Hello! I am a computational biophysicist currently working on Fluctuating Finite Element Analysis at the University of Leeds, UK.
You can get in touch with me at [email protected]. While you're here, please take a look at my CV and LinkedIn profile!
I have a first-class honours degree from the University of Leeds. I’ve studied a wide range of subjects, including quantum physics, astrophysics and cosmology, medical physics, condensed matter physics, photonics and optics, mathematical logic, statistical mechanics and bionanophysics.
The Physics and Thermal Characterisation of Sharp LEDs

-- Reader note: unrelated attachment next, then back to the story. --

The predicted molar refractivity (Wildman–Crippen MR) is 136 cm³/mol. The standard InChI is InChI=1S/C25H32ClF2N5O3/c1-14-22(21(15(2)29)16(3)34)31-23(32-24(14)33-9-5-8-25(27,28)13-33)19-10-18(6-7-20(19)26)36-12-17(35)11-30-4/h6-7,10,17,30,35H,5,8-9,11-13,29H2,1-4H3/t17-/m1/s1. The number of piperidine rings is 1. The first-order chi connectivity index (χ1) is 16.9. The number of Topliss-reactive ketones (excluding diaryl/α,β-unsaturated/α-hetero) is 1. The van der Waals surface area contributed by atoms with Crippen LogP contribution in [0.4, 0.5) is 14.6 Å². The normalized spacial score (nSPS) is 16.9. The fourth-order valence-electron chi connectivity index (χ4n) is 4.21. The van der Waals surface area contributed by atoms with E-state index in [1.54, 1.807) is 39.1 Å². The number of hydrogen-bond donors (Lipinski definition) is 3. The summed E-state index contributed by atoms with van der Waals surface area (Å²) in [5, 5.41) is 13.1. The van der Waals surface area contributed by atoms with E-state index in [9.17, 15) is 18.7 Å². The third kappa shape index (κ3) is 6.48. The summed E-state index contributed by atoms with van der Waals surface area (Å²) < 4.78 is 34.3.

As you probably know, halogen light bulbs are incandescent: they produce light as a side effect of being heated up. Conversely, LEDs are semiconductor devices, and prolonged heat can be very damaging to them. LED devices tend to be cooled in a similar way to computer CPUs – using a thermal interface (like thermal paste) a heatsink, and sometimes a fan as well. However, the effectiveness of these cooling methods can vary wildly, depending on the operational limits of the LED and the type of thermal interface being used. In this article, I’ll discuss the experimental methods I designed to characterise the thermal performance of LEDs using a variety of cooling methods.